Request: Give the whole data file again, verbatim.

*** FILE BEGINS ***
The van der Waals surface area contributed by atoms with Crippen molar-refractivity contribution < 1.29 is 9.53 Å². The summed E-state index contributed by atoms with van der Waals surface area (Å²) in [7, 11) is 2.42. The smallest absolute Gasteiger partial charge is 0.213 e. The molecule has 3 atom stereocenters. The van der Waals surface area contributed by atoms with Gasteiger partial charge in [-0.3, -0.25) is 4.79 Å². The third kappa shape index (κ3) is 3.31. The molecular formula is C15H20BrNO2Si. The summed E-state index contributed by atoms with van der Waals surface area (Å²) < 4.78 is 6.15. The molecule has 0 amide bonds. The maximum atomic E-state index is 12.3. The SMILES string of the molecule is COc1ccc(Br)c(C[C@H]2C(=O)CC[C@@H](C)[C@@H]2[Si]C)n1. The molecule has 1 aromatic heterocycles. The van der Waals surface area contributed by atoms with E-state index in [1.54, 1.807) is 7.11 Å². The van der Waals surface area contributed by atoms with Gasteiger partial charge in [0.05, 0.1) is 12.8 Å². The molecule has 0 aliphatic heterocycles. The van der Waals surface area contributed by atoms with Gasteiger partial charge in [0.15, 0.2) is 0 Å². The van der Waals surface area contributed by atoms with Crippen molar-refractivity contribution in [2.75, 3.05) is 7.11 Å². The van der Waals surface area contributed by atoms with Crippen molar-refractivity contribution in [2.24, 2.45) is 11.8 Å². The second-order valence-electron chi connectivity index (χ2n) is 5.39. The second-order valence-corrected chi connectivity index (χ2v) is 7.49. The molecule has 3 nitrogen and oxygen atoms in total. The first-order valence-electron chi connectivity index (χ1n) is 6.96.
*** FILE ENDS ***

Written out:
The van der Waals surface area contributed by atoms with Crippen molar-refractivity contribution < 1.29 is 9.53 Å². The summed E-state index contributed by atoms with van der Waals surface area (Å²) in [7, 11) is 2.42. The smallest absolute Gasteiger partial charge is 0.213 e. The molecule has 3 atom stereocenters. The van der Waals surface area contributed by atoms with Gasteiger partial charge in [-0.3, -0.25) is 4.79 Å². The third kappa shape index (κ3) is 3.31. The molecular formula is C15H20BrNO2Si. The summed E-state index contributed by atoms with van der Waals surface area (Å²) < 4.78 is 6.15. The molecule has 0 amide bonds. The maximum atomic E-state index is 12.3. The SMILES string of the molecule is COc1ccc(Br)c(C[C@H]2C(=O)CC[C@@H](C)[C@@H]2[Si]C)n1. The molecule has 1 aromatic heterocycles. The van der Waals surface area contributed by atoms with E-state index in [1.54, 1.807) is 7.11 Å². The van der Waals surface area contributed by atoms with Gasteiger partial charge in [0.05, 0.1) is 12.8 Å². The molecule has 0 aliphatic heterocycles. The van der Waals surface area contributed by atoms with Gasteiger partial charge in [0.15, 0.2) is 0 Å². The van der Waals surface area contributed by atoms with Crippen molar-refractivity contribution in [2.75, 3.05) is 7.11 Å². The van der Waals surface area contributed by atoms with Crippen molar-refractivity contribution in [2.24, 2.45) is 11.8 Å². The second-order valence-electron chi connectivity index (χ2n) is 5.39. The second-order valence-corrected chi connectivity index (χ2v) is 7.49. The molecule has 3 nitrogen and oxygen atoms in total. The first-order valence-electron chi connectivity index (χ1n) is 6.96.